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Lois Edwards Johnson

She was born in Buffalo, NY.
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Lois Johnson is proud to say that she is a life-long resident of Buffalo, New York.

She has been associated with the Buffalo School District as a student, parent, teacher, and administrator, retiring as a building principal after 34-years of service. Presently, Lois is an educational consultant to the Department of Diversity and Recruitment.

Mrs. Johnson has a B.A. in Elementary Education, M.S. in Learning and Behavioral Disorders, and a C.A.S. in School Administration, all from Buffalo State College.

Serving on a number of local Boards, Mrs. Johnson has an extensive involvement in the community with Bethel Head Start, My Brother's Keeper, Geneva B. Scruggs Health Center, St. Augustine's Center, Just Buffalo, Sankofa Charter School, and the King Center Charter School serving the past two years as Board President. Involved with many local, state, and national organizations, Lois is most proud of her leadership as president of the Metro Buffalo Alliance of Black School Educators. The organization, with a membership of over 6,500, is the largest network of African American Educators in the country dedicated to the achievement of all children especially those of African descent.

Following her retirement in 2000, Mrs. Johnson was invited to join the Teacher Recruitment Task Force of the Center for Excellence in Urban and Rural Education on the campus of Buffalo State College. She has served as its chair for the past four years, and is working diligently to support the Center's mission to enhance high-need urban and rural schools through recruitment, education, and retention of qualified effective educators.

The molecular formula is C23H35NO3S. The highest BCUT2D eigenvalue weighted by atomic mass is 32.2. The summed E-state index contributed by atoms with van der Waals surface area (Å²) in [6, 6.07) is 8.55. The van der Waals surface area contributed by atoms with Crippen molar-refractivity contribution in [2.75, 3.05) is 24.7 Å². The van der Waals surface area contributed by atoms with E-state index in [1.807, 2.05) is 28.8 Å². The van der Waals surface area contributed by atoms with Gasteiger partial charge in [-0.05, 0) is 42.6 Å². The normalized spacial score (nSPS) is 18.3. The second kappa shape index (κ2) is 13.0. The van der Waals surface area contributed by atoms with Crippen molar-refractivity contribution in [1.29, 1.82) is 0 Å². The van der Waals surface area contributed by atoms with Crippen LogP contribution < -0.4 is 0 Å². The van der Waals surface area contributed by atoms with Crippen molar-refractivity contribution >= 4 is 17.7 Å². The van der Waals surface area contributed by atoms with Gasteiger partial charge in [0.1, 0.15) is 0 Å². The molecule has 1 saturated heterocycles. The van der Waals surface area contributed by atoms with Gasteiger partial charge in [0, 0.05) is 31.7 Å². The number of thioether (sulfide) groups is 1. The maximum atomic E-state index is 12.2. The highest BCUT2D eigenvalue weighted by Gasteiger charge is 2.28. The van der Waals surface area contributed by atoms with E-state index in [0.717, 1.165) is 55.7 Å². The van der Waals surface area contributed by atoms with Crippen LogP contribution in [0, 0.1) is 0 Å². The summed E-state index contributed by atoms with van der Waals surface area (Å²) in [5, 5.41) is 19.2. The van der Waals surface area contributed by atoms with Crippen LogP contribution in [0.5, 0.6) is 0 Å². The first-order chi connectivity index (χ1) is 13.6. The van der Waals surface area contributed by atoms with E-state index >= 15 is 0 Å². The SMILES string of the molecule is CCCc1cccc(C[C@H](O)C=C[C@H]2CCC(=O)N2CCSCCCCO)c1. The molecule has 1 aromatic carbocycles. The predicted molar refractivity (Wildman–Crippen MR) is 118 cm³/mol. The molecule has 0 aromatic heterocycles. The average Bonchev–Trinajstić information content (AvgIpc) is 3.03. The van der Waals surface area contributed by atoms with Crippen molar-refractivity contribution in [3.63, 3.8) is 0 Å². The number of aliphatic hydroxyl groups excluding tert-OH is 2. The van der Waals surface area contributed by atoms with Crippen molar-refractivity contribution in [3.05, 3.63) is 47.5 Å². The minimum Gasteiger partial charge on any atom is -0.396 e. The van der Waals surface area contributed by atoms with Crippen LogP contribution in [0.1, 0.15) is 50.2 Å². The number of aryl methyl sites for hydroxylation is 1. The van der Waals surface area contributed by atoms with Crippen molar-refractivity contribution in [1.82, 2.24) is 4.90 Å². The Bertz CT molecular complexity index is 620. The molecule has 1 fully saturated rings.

Lois views herself as a lifelong learner who reads extensively and has traveled globally visiting schools in the Caribbean, Australia, New Zealand, Fiji, and South Africa. It was her visit to South Africa that was a life altering experience. Lois is a visionary and continues to be an advocate for parent involvement and school reform. "I feel all children can learn and many urban school districts often fail them when they continue to do what they have always done. Teaching in an urban school, although very challenging at times, can offer a rewarding and satisfying career to those individuals who are willing to work hard, understand, and appreciate urban school culture, have high student expectation, and see parents as educational partners."

Lois has been married to her husband Robert for 40-years. They are the parents of two children and five grandchildren.

Lois is a life member of Alpha Kappa Alpha Sorority, Inc. and second generation member of St. Philip's Episcopal Church where she continues to serve in a number of leadership roles.